5. Spies love submarine cables.
During the Cold War, the USSR often passed messages between two important naval bases. Soviet officials believed that strong encryption was not needed, since these bases were directly connected by a cable laid in the territorial waters of the USSR, filled with sensors.
However, the USS Halibut, a special submarine that could evade Soviet defenses, was involved. American troops found the Russian cable and set up a giant listening device, collecting the monthly data it records. This operation was called IVY BELLS, and then Ronald Pelton, a former NSA analyst, sold information about the mission to the USSR, putting the operation in jeopardy.
Today, it has become a standard task for agents to connect to submarine communications cables.
6. Electronic espionage has become a global problem due to submarine cables.
When it comes to electronic espionage, the US has a significant advantage. American scientists, engineers, and companies have been instrumental in inventing and building large portions of the global telecommunications infrastructure. Because of this, many data lines intersect with America, making radio eavesdropping much easier.
However, when the stolen documents of former NSA analyst Edward Snowden surfaced, many countries were outraged by the extent to which US intelligence agencies eavesdrop on foreign data. After this incident, some countries began to rethink their Internet infrastructure. As in the case of Brazil, some countries have begun launching projects that bypass the US altogether and specifically exclude the participation of US companies.
These events have raised concerns about how the Internet infrastructure works and how data is transferred. Therefore, many countries around the world are looking for alternative solutions to protect their data.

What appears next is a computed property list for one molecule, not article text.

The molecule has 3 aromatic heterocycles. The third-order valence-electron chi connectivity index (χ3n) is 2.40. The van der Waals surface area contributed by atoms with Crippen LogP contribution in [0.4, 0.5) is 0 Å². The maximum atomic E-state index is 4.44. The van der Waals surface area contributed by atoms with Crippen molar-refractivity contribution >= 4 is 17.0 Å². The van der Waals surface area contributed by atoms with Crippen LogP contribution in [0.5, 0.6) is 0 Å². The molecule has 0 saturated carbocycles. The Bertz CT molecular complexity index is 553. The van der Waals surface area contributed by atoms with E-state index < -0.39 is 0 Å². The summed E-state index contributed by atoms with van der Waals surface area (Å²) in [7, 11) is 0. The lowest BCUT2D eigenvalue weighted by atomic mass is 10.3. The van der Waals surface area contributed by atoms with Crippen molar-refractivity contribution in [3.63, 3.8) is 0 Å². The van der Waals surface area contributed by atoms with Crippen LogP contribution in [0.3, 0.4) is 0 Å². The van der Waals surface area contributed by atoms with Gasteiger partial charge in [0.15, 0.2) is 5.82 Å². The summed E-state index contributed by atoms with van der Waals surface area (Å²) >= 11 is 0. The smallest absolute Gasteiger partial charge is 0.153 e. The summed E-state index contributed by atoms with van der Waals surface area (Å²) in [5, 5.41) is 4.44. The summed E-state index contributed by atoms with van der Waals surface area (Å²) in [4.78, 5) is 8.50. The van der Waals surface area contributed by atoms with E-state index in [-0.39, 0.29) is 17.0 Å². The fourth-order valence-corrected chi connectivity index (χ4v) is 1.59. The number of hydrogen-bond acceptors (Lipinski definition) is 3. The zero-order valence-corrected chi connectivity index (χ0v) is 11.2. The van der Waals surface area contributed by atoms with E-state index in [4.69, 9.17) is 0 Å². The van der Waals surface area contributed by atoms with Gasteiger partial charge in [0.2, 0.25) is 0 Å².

As a result, it becomes clear that electronic espionage has become a global problem. However, the fact that countries are looking for different ways to protect their data leads to interesting discussions about the future of Internet infrastructure.
7. These communication cables are faster and cheaper than satellites.
As of 2022, there are over 5,000 satellites in orbit. However, the notion that there is a better way to access the Internet than laying long cables across the ocean floor is misleading. Communications satellites and fiber optic cables were developed in the 1960s, but satellite transmission faces two fundamental problems: delay and data loss. While it takes time to send and receive signals from space, researchers can transmit information using optical fibers at nearly the speed of light. Those who dream of underwater wireless internet can visit Antarctica. Antarctica is the only continent that does not have a physical Internet connection, and its bandwidth is very limited due to satellite dependency. This is a big problem for important research, such as data-intensive climate studies.